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Purple Hibiscus: A Novel Paperback – April 17, 2012
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Purple Hibiscus, Nigerian-born writer Chimamanda Ngozi Adichie's debut, begins like many novels set in regions considered exotic by the western reader: the politics, climate, social customs, and, above all, food of Nigeria (balls of fufu rolled between the fingers, okpa bought from roadside vendors) unfold like the purple hibiscus of the title, rare and fascinating. But within a few pages, these details, however vividly rendered, melt into the background of a larger, more compelling story of a joyless family. Fifteen-year-old Kambili is the dutiful and self-effacing daughter of a rich man, a religious fanatic and domestic tyrant whose public image is of a politically courageous newspaper publisher and philanthropist. No one in Papa's ancestral village, where he is titled "Omelora" (One Who Does For the Community), knows why Kambili¹s brother cannot move one of his fingers, nor why her mother keeps losing her pregnancies. When a widowed aunt takes an interest in Kambili, her family begins to unravel and re-form itself in unpredictable ways. --Regina Marler --This text refers to an out of print or unavailable edition of this title.
From Publishers Weekly
By turns luminous and horrific, this debut ensnares the reader from the first page and lingers in the memory long after its tragic end. First-person narrator Kambili Achike is a 15-year-old Nigerian girl growing up in sheltered privilege in a country ravaged by political strife and personal struggle. She and her brother, Jaja, and their quiet mother, who speaks "the way a bird eats, in small amounts," live this life of luxury because Kambili's father is a wealthy man who owns factories, publishes a politically outspoken newspaper and outwardly leads the moral, humble life of a faithful Catholic. The many grateful citizens who have received his blessings and material assistance call him omelora, "The One Who Does for the Community." Yet Kambili, Jaja and their mother see a side to their provider no one else does: he is also a religious fanatic who regularly and viciously beats his family for the mildest infractions of his interpretation of an exemplary Christian life. The children know better than to discuss their home life with anyone else; "there was so much that we never told." But when they are unexpectedly allowed to visit their liberated and loving Aunty Ifeoma, a widowed university professor raising three children, family secrets and tensions bubble dangerously to the surface, setting in motion a chain of events that allow Kambili to slowly blossom as she begins to question the authority of the precepts and adults she once held sacred. In a soft, searing voice, Adichie examines the complexities of family, faith and country through the haunted but hopeful eyes of a young girl on the cusp of womanhood. Lush, cadenced and often disconcerting, this is an accomplished first effort.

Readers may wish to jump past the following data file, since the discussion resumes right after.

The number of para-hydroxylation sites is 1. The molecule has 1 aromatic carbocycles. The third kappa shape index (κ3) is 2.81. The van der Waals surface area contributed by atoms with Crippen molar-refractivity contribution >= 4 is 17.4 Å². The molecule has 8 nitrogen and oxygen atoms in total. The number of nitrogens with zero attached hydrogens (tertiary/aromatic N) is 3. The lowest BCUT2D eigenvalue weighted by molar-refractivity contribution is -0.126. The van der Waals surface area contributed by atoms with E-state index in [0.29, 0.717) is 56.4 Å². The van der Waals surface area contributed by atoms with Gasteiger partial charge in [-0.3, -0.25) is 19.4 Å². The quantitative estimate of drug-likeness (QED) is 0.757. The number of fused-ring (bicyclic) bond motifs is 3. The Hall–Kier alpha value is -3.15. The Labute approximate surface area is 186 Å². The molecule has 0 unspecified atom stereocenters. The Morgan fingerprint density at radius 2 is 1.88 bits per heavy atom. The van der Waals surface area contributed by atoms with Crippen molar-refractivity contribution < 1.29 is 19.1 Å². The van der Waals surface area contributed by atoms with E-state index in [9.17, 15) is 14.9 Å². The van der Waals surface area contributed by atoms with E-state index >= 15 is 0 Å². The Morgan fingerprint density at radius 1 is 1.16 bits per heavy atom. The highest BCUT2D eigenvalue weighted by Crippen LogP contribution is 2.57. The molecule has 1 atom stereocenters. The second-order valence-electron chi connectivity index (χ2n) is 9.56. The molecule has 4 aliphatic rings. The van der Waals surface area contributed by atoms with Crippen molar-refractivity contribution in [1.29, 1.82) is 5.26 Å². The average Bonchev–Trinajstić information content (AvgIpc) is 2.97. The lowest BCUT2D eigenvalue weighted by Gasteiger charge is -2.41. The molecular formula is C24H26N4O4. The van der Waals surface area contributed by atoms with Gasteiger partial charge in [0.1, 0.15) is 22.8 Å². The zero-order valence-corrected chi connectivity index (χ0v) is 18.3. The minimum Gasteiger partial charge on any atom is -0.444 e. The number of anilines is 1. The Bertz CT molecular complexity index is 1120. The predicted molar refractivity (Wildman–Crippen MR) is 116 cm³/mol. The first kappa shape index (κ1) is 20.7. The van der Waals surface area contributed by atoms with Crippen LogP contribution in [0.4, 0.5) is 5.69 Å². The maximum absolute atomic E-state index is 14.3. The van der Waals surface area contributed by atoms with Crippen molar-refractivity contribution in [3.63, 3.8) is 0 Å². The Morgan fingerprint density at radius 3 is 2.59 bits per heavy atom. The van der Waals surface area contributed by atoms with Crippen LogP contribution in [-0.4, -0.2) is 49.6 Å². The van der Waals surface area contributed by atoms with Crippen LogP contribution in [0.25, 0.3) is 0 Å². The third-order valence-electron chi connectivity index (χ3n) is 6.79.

Copyright 2003 Reed Business Information, Inc. --This text refers to an out of print or unavailable edition of this title.
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Top customer reviews